While I've been doing my porch work, I've been thinking about him quite a bit. How if he was around he'd be unhappy I didn't get a drill and use screws to fix the rails on the porch instead of using nails. How he'd be using that ugly, rusted paint shaker (that I've been meaning to pitch for some time now) instead of the stirring sticks I've been mixing the paint with.
Ah, I've written many times and many ways in this journal about accepting change and being flexible, and as Thomas Jefferson said, "The Creator has made the earth for the living, not for the dead." Dad's ways aren't mine.
I didn't mean to make a segue although that Jefferson quote always reminds me of the title the Heinlein book For us, The living which I have said how bad a book it is. It's really just thinly disguised lecturers on Heinlein's beliefs and ideas for his Utopia.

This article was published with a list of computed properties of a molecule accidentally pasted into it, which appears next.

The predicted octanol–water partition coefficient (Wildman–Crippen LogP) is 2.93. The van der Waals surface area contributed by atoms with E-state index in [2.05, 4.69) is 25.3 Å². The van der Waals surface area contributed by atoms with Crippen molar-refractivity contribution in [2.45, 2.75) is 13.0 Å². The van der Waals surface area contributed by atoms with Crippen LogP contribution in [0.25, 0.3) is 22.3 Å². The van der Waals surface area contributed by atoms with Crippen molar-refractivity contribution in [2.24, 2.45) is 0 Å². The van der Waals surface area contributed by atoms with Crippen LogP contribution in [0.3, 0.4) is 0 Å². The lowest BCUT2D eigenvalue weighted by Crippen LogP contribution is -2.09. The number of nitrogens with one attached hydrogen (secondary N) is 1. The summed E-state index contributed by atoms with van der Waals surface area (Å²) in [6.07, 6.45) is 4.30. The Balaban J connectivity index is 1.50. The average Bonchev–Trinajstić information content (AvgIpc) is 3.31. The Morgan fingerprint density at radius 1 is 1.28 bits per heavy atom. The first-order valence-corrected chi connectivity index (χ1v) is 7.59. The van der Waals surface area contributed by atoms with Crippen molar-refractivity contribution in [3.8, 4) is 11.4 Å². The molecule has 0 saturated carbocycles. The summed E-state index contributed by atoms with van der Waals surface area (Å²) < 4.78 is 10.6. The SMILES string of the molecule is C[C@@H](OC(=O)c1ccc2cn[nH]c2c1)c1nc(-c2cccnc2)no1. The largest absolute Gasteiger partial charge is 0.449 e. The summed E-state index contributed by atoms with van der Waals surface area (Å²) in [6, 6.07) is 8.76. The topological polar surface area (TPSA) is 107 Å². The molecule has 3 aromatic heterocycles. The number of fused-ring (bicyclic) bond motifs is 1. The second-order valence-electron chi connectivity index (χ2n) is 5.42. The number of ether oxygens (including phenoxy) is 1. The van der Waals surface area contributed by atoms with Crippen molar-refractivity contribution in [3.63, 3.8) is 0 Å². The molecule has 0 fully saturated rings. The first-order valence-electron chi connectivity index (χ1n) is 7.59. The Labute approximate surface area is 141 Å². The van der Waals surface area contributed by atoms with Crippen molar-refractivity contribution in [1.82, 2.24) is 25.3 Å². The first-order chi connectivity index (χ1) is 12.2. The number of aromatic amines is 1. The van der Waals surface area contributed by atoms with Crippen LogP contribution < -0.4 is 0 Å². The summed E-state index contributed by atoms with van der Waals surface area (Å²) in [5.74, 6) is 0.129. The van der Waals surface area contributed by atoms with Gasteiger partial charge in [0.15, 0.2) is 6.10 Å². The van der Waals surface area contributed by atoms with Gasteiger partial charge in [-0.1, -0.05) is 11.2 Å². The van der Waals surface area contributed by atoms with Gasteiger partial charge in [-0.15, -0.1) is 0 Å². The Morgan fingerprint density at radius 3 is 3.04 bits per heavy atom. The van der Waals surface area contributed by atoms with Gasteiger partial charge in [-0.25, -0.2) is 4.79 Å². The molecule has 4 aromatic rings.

Much of what Heinlein lectured about in that book, I don't think possible including his ideas for the nation's economy. However, I had a bit of shock the other day. I'm sort of skimming through the section where he is laying out how the United States economy should be.
Well, on the radio yesterday I heard a representative for something he called a Fair Tax. Um, I may have just been skimming through Heinlein's ideas and didn't really look at the tax website, but what this guy proposed on the radio sounds a lot like what Heinlein outlined in For us, The Living.
Which is causing me to wonder if I dismissed it out of turn as implausible too quickly. I still don't think it's a workable plan, but apparently people who are more qualified to talk about the economy than myself do think it would be a workable plan.
I'll agree that I do like the idea of getting rid of all federal tax save for a nation sales tax in accompaniment with a stipend for every citizen to ensure the poor can afford necessities which, in my understanding of this, is the crux of the plan. Maybe I'm too rooted in the current system, but I just don't see how this fair tax plan would work in the real world.